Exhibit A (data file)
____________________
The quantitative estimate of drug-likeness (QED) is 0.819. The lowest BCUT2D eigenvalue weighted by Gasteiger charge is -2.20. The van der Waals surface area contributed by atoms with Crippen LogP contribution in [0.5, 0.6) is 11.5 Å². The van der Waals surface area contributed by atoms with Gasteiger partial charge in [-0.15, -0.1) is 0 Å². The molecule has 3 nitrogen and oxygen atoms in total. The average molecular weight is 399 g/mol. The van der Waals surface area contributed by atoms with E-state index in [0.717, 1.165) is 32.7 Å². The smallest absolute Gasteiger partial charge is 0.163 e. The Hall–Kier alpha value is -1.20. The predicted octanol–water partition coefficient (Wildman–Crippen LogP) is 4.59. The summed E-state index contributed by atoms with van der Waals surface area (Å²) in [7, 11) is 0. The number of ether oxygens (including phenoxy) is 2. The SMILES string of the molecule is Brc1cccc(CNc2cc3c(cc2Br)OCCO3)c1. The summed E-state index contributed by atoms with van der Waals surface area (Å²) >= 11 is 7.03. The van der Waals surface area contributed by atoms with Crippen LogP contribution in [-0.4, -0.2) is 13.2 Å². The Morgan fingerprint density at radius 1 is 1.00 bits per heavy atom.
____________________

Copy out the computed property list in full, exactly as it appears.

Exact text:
The quantitative estimate of drug-likeness (QED) is 0.819. The lowest BCUT2D eigenvalue weighted by Gasteiger charge is -2.20. The van der Waals surface area contributed by atoms with Crippen LogP contribution in [0.5, 0.6) is 11.5 Å². The van der Waals surface area contributed by atoms with Gasteiger partial charge in [-0.15, -0.1) is 0 Å². The molecule has 3 nitrogen and oxygen atoms in total. The average molecular weight is 399 g/mol. The van der Waals surface area contributed by atoms with E-state index in [0.717, 1.165) is 32.7 Å². The smallest absolute Gasteiger partial charge is 0.163 e. The Hall–Kier alpha value is -1.20. The predicted octanol–water partition coefficient (Wildman–Crippen LogP) is 4.59. The summed E-state index contributed by atoms with van der Waals surface area (Å²) in [7, 11) is 0. The number of ether oxygens (including phenoxy) is 2. The SMILES string of the molecule is Brc1cccc(CNc2cc3c(cc2Br)OCCO3)c1. The summed E-state index contributed by atoms with van der Waals surface area (Å²) >= 11 is 7.03. The van der Waals surface area contributed by atoms with Crippen LogP contribution in [-0.4, -0.2) is 13.2 Å². The Morgan fingerprint density at radius 1 is 1.00 bits per heavy atom.